What is distinctive about the current debate is not that allowing homosexuals to be made bishops could possibly be a more significant issue, but that the opposition is better organized and more willing to issue threats to split the Communion. A Covenant which formalized their right to prevent innovation would therefore be a step in the wrong direction.
We therefore believe that the support for a Covenant is motivated by a foundationalist concept of ecclesiastical authority, which expects it to be hierarchical, centralized, and with a sense of timeless and universal certainties.
We are not arguing that opponents of homosexual bishops and same-sex blessing services individually adhere strictly to foundationalist theologies, still less that they do so intentionally. However we do believe that the reasons for their objections are necessarily foundationalist. It is their foundationalist interpretation of Christian theology which generates their unwillingness to live with differences of opinion.
We would like to see the Church move in the opposite direction. We would like it to become more egalitarian, democratic and decentralized, and more willing to accept diversity and change. Innovations should characteristically be local and reversible.
We suggest, therefore, that rather than establishing a Covenant which would hinder innovation, we should seek a different vision for the Church, with a more creative account of the relationship between tradition and innovation. One of the Church’s roles is to teach and recommend the faith, as inherited through the Christian tradition, with its roots in Scripture. Another of its roles is to relate the tradition to our ever-changing society, articulate new issues and seek new insights. A third role is to assess new theories and insights, judge which ones are worthy of affirmation, and allow these to influence and reinvigorate the tradition.
This will mean expecting Christians to accept a tension between traditional doctrines and the variety of alternative theories in vogue at any one time. Differences of opinion will always be with us, but other institutions manage them better.
For example, in order to provide children with a wide education, schools simplify and select the information they provide. Children are taught traditional accounts of each subject, without being expected to know about contemporary disagreements between professional researchers. Researchers, on the other hand, are aware of specialist debates within their field, including new theories which may challenge traditional opinion. At any one stage what a school teacher is telling pupils, as undisputed fact, may already have been challenged by the latest research. Educational institutions live with this tension by distinguishing between different roles and recognizing the limits to knowledge.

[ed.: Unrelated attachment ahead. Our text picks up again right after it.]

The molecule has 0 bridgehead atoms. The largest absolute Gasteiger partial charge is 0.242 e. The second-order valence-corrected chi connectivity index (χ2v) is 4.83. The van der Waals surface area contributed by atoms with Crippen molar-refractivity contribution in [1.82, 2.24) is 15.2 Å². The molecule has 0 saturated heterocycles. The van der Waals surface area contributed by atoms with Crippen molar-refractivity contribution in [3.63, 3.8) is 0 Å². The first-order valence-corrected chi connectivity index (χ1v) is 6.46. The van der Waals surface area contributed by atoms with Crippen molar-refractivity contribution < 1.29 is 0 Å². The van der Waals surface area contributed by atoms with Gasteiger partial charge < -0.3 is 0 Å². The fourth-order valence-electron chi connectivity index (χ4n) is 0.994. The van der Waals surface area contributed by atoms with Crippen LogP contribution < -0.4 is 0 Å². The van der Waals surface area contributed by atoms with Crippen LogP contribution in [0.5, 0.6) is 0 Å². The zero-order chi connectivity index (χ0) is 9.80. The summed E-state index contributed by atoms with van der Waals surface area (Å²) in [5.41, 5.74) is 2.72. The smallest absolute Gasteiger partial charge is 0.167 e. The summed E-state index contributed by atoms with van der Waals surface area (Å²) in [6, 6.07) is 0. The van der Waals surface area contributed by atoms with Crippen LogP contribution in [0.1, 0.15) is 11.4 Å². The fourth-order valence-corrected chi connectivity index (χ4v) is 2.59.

Similarly, the latest findings in medical research do not correspond with what doctors are offering patients at any one time. Doctors expect to give, and patients to receive, remedies which are well tried and tested. On the other hand research findings are welcomed because in time they may make new treatments possible.
Many modern institutions experience similar tensions between theoretical disagreements and the inherited tradition. What makes the tension a positive one is that the theoretical ideas, when tested and accepted, provide new insights which enable the institution to develop creatively.
Churches experience the same tensions, but differ in that their leadership characteristically interprets them negatively. Although church leaders have long complained about the growing gap between academic theology and the teaching characteristic of local churches, in practice the gap is retained by the underlying foundationalist commitment to the idea that all truth is inherited from the past.
In other aspects of life Christians are familiar with creative tension between tradition and innovation, and we believe there is no difficulty in principle with accepting it in the case of religion too. It may also help the Church to rediscover the Apostles’ excitement with the newness of God’s activity in the world.
The Windsor Report described the paramount model of the Anglican community as the ‘voluntary association of churches bound together in their love of the Lord of the Church, in their discipleship and in their common inheritance’.1 Yet the tendency of the Covenant proposal is to replace voluntary association and consensual relations with contractual relations regulated by international institutions.
This tendency is implicit in the perceived weaknesses of the present arrangements of the Communion which the Covenant is designed to amend. The Archbishop of Canterbury suggested that the Covenant would be a way to redress the ‘lack of adequately developed structures’ capable of addressing modern diversity and communications.2 The Covenant would seem intended to redress the lack of an agreed confession of faith, foundation document or legally enforceable concordat between covenanting parties. New structures would follow on agreement to a Covenant as would other factors, not least requests for funding.